Cord Sets with Plugs and Connectors
Hello, I’m Ralph Bright, Vice President of Marketing and IT at Interpower.
We have real people answering the phones each day at Interpower which means we receive a number of product design questions. Usually if a question has been asked by one person, it means that others also have the same question.
One commonly asked question is: “Why can’t I use a cord with a plug on both ends or a connector on both ends?”
To answer this question, we have Mike Boyle, Vice President of Manufacturing and Logistics. Welcome, Mike.
Thank you, Ralph.
So why can’t a cord have two plugs or two connectors?
First of all, creating a cord set with a plug on both ends or a connector on both ends is not safe. Secondly, it is against the standards.
Why is this a problem?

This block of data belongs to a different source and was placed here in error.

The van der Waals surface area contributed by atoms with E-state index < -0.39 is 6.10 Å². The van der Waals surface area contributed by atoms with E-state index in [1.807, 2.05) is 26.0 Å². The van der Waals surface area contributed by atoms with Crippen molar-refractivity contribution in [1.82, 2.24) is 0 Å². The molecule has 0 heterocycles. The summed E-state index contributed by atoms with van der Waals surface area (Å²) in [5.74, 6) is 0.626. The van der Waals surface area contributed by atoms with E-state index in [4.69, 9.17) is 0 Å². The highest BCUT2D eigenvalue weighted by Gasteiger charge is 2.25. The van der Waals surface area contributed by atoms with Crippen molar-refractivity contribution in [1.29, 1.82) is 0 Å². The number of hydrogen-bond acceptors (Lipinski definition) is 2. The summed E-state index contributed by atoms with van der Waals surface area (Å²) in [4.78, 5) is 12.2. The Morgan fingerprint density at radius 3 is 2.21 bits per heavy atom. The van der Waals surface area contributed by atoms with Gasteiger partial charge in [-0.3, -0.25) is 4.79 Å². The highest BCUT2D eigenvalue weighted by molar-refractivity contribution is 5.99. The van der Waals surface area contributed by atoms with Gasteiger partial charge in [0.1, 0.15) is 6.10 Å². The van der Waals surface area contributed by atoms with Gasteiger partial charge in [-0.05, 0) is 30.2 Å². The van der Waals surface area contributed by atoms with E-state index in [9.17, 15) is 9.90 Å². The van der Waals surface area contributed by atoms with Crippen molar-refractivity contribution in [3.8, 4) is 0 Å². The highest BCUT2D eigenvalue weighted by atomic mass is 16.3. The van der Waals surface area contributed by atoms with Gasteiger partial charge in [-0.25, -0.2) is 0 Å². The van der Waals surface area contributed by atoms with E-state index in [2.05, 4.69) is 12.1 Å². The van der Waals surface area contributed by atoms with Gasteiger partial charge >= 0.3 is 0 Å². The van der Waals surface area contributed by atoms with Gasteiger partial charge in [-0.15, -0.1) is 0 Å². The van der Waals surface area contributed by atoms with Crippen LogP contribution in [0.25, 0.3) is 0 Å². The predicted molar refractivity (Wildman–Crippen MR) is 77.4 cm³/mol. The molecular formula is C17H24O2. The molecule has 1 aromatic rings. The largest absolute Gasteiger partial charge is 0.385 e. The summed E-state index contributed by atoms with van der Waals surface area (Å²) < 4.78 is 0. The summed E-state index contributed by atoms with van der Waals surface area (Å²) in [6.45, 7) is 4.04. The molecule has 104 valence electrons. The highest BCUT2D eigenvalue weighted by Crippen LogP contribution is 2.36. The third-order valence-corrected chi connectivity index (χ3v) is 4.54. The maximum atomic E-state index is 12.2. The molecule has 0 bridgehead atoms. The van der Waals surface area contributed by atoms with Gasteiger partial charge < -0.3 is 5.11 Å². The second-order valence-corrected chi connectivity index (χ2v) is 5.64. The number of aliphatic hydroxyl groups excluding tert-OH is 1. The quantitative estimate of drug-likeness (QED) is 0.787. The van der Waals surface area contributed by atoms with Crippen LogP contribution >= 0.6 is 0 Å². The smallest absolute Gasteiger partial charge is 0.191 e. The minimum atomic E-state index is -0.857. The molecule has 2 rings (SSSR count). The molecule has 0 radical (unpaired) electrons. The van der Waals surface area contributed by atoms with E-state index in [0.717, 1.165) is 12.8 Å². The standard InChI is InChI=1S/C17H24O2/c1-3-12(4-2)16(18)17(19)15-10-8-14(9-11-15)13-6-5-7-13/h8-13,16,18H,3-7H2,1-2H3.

When you have a cord with a plug on each end, connecting one plug to a wall socket while the other is disconnected can create a shock hazard. The exposed plug blades are live. Furthermore, when you have a cord with just connectors on each end, one of those connectors must connect to an inlet with power. That inlet has exposed pins with live voltage which can create a shock hazard when the connector is not in place.
You mentioned that it’s against the standards. Can you elaborate further?
Yes. The key cord set standards that address this are the I-E-C 60799 and North American standards U-L 817 and C-S-A C22.2 number 21. The definition within the C-S-A standard for a cord set states: “A length of flexible cord having an attachment plug at one end and a cord connector at the other end.” The I-E-C and U-L standards have similar definitions, stating one plug and one connector on a cord.
Thank you Mike for the information and thank you for joining us today.
If you have a question that you would like answered, please let us know by e-mailing us at firstname.lastname@example.org or calling us at 1–800–662–2290. For more information, check our website at www.interpower.com.